State clearly and often that Black Lives Matter. Don’t give me that “all lives matter” nonsense. If you don’t understand what Black Lives Matter means, guess what? It’s easy to learn. Start here.
Call out people on their racism. I am tired of just ignoring crap I hear from other white people – those microaggressions, those little snide comments and “I’m not prejudiced, but…” statements. Guess what? You are prejudiced. And I am not taking it anymore.
Learn about the long, long history of racism. As a starting point, I especially recommend “The 1619 Project” by The New York Times Sunday Magazine, as a primer to the history of slavery and how racism has poisoned all aspects of American life.
Learn about conscious bias. All people have biases – it’s part of being human. But unconscious bias is what happens when we make snap judgments about people based on preconceived notions or prejudices. Unconscious bias is the quiet, nasty sibling of outright loudmouth bigotry. It affects how people judge one another based on their race, age, gender, sexual orientation, ability, nationality, religion or other factor. A useful tool is to “press the pause button” when I feel unconscious bias creeping in. Think – am I feeling this way because the other person is X and I am Y? Recognizing bias is the first key to stamping it out.
Talk about it. Many white people – myself included – feel that they can’t talk about racism. They may think – “I don’t know what to say.” Or “If I say something it may come out wrong.” Or some other excuse. I encourage you to reckon with what the real reason is. For me, it was shame. I am ashamed that I have failed to see and fight racism in my daily life. I am ashamed of things I did in the past that seemed OK but now I know were not. Whatever your reason is, lean into it. Talk to your friends and family. Get them to understand your point of view, and get them to understand why it’s not OK to ignore it, or to say “it’s not my business” or whatever sorry excuses they may have. You are not going to get it right every time, but if you learn you will put yourself on the path to righteousness.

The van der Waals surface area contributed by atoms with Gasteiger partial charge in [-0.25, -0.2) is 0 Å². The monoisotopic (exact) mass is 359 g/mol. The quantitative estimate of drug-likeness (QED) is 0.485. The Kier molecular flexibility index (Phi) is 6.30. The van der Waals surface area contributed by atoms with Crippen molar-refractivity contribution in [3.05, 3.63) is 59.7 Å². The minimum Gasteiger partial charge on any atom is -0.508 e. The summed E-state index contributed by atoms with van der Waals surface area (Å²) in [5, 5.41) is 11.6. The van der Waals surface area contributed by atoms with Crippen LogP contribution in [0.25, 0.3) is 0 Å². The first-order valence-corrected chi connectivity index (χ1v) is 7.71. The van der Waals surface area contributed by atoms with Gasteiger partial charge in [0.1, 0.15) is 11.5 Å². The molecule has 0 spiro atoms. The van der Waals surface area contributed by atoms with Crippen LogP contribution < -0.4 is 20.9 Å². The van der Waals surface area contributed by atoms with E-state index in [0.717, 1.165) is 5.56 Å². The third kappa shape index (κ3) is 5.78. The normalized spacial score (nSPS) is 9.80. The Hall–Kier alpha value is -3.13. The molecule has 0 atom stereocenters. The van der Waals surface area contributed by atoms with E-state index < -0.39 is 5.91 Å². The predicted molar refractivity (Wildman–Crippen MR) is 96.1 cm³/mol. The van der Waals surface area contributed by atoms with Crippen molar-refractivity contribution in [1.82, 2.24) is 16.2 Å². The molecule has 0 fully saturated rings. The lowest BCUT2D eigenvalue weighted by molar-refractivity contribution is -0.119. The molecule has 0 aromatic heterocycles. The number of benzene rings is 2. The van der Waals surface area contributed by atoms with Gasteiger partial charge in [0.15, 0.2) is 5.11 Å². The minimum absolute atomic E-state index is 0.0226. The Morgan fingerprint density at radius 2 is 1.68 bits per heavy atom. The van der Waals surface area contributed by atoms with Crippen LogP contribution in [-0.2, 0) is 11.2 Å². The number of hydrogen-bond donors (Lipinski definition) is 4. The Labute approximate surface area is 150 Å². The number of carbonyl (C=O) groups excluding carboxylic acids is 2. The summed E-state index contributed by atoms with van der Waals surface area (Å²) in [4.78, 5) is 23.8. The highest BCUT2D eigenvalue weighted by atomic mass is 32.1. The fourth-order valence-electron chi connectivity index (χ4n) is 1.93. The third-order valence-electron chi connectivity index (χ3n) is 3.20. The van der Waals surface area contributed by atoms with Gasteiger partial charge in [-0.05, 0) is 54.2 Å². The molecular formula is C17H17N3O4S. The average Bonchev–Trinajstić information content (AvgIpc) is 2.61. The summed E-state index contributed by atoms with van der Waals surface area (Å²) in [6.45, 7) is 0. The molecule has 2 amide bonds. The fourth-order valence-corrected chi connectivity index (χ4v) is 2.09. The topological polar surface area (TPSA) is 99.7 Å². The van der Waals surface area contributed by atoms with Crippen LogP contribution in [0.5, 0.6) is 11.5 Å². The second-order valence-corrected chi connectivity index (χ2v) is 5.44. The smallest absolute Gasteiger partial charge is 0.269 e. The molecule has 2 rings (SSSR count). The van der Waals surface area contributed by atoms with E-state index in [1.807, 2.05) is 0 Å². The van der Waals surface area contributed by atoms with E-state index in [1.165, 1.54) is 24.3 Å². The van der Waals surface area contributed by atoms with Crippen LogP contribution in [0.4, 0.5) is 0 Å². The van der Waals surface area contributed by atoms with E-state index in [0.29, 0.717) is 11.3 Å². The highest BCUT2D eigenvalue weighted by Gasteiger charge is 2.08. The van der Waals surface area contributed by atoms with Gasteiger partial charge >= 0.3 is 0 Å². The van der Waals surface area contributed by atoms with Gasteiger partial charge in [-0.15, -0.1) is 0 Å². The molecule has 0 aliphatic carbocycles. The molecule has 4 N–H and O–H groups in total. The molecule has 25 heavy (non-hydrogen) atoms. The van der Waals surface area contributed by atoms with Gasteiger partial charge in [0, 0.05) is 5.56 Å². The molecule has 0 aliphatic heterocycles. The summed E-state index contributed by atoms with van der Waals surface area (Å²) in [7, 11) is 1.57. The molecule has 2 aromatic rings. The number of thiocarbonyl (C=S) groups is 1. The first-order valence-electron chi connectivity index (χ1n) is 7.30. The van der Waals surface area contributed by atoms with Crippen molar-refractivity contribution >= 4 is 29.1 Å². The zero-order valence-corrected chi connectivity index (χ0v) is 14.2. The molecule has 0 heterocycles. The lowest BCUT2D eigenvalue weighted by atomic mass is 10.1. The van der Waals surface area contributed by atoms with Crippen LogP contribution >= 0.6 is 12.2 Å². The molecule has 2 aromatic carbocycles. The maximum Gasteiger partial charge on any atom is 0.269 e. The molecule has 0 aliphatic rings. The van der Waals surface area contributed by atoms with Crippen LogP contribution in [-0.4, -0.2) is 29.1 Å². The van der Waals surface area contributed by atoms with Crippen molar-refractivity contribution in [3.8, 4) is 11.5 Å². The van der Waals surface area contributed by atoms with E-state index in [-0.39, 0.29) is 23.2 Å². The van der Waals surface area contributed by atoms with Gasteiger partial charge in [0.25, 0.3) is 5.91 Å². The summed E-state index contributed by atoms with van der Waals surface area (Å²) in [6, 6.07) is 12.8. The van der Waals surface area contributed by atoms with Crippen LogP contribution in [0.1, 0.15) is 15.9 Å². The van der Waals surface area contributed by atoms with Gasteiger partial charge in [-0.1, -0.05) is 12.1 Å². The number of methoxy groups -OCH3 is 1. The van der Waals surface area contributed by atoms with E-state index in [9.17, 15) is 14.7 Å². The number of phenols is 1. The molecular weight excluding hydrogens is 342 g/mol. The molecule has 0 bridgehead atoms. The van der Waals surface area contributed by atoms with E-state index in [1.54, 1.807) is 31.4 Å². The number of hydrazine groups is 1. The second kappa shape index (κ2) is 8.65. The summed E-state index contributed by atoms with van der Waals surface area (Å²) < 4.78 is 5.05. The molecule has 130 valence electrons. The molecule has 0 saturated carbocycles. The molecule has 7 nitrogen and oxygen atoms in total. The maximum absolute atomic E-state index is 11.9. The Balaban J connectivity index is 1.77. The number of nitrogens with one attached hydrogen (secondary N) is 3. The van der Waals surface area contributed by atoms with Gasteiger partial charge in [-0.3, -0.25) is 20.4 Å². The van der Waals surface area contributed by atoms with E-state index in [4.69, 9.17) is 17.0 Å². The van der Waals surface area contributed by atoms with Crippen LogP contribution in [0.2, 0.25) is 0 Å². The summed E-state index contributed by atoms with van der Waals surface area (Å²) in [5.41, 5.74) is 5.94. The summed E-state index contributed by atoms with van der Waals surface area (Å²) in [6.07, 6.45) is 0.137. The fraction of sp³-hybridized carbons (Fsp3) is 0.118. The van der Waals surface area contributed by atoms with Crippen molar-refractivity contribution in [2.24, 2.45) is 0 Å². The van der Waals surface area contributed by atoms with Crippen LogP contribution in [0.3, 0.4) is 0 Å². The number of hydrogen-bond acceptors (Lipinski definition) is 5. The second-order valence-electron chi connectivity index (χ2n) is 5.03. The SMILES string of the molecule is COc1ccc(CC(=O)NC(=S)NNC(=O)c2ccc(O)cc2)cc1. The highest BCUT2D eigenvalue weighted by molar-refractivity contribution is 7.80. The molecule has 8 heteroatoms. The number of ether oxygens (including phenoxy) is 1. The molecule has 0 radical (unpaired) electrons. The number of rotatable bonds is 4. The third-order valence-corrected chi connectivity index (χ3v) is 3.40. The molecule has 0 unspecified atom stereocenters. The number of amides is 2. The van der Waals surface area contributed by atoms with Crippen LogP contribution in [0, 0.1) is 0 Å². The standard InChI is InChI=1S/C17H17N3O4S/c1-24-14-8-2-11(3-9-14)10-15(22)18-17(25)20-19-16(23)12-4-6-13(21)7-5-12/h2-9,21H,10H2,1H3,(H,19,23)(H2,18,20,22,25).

Normalize Blackness in your life. This was a suggestion from a coworker who gave a presentation with others about racism in everyday life. By this, she meant that white people tend to view Black people as “others” – outside of their normal lives and experiences. Most white people, for example, will accept a Black person as an entertainer, or an athlete, or a servant in some way, as long as it’s on their terms and doesn’t make them uncomfortable. “Twelve Years a Slave” was a devastatingly powerful Best Picture Oscar winner movie few white people have seen. Too heavy for you? “Black-ish” is an award-winning sitcom about a wealthy black family that tackles racism head-on. about Do you read books? Shop at stores? Eat at restaurants? Are they all “white”? Seek out other perspectives of others.
If they don’t get it, boycott. I have not been a strong advocate of sending a message through my wallet. Companies that do outrageous things – such as Hobby Lobby’s refusal to cover birth control for its employees – don’t get my business. But I have been less interested in policing the “rightness” of other things I consume. Now I realize that it’s not enough to plead ignorance or to claim I don’t notice, or not to care when, for example, a clothing designer never features a nonwhite model, or an older model, or a model who’s larger than a size 00. I need to pay more attention to what I buy and the message that sends. So, unless things change (and if they don’t after all the consciousness-raising that’s been going on, I am speechless) I won’t buy from businesses who fail to listen up. For me, that means some European sewing magazines and pattern companies are now on the “do not buy” list, along with companies that have a history of discrimination or pay lip service to racism in our society.
My “Persist” quilt gas been on Hiatus while I sewed coronavirus masks. I have made 92 – mostly for nurse friends to take to work at a hospital and a nursing home. I also made many for friends and relatives, and donated a dozen to our neighborhood food pantry for whomever needs them. A sampling of those that I remembered to photograph before they went out the door:
I have a little elastic left that I will save for now, in case more masks are needed.
On to the quilt! The first of four rows is done:
Here’s a close-up of how each letter is made, using the “R” as an example: